Tuesday, November 05, 2013

God Speed You! Black Emperor

1978, US, directed by Mitsuo Yanamigachi

Surely one of the key films in any discussion of the documentarist's bond of trust with his or her subjects, for Yanamigachi appears to have been fully accepted into the Japanese biker gangs that he depicts for us, whether they are shown engaging in strikingly extended internal debates or engaging in (generally fairly mild) disobedience. As with another unusual Japanese documentary, The Emperor's Naked Army Marches On, that position of trust creates some dilemmas: at times, the gang leaders hit more junior members, or otherwise attempt to control them, and while it's not quite at the level of the physical assaults in the later film, you do wonder whether the filmmaker had thoughts about when to intervene and when to keep filming. As a depiction of group dynamics, it's absolutely fascinating, with extended debates on the gang's self-regulation, while the cultural differences highlighted by the almost collegial relationship with the police give the film great anthropological interest for the non-Japanese viewer (and again recall The Emperor's Naked Army Marches On, where the protagonist calls the police on himself, and treats the officers with the utmost respect).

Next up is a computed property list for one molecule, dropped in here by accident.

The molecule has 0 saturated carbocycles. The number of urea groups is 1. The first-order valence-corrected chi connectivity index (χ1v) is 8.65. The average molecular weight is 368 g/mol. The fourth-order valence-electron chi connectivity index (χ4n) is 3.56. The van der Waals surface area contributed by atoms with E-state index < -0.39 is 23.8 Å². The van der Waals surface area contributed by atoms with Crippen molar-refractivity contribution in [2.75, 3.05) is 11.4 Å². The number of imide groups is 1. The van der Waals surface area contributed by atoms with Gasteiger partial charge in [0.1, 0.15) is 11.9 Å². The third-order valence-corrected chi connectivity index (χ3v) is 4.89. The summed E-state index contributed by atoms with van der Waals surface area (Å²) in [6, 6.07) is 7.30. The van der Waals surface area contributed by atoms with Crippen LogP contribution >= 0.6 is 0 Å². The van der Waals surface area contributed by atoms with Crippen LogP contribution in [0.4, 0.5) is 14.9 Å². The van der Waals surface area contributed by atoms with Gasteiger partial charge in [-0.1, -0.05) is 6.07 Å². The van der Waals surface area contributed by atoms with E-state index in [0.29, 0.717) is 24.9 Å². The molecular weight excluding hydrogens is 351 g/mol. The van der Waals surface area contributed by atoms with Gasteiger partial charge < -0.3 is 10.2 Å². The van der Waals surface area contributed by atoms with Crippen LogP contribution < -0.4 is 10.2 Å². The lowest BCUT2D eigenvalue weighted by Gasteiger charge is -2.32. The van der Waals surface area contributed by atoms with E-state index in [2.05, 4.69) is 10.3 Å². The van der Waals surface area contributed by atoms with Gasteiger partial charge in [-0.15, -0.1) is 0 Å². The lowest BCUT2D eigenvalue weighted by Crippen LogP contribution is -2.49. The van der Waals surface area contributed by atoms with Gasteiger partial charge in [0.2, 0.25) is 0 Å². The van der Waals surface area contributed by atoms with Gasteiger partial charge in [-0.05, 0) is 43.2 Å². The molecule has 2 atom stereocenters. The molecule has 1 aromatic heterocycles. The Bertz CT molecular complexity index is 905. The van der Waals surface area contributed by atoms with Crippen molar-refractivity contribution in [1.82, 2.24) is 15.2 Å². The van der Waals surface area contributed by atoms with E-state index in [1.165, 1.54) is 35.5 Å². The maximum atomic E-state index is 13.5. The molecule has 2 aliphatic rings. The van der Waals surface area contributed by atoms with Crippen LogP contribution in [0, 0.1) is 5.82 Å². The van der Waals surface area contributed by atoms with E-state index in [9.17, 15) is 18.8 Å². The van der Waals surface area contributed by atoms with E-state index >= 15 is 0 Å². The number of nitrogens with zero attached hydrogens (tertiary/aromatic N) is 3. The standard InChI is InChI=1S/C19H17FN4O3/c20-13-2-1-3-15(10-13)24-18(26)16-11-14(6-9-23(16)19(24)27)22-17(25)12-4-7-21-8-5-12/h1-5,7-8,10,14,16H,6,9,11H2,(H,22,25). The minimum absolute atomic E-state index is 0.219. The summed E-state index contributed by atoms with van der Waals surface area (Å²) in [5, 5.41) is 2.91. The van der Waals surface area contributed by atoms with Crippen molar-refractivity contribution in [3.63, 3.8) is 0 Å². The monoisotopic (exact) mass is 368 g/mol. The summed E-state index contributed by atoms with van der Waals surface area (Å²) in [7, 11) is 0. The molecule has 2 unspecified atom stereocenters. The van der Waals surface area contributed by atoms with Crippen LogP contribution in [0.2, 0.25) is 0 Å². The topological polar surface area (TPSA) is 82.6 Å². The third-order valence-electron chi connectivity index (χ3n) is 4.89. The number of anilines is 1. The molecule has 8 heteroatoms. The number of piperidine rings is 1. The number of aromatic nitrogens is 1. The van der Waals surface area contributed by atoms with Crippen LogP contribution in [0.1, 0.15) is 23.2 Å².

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Boston, Massachusetts, United States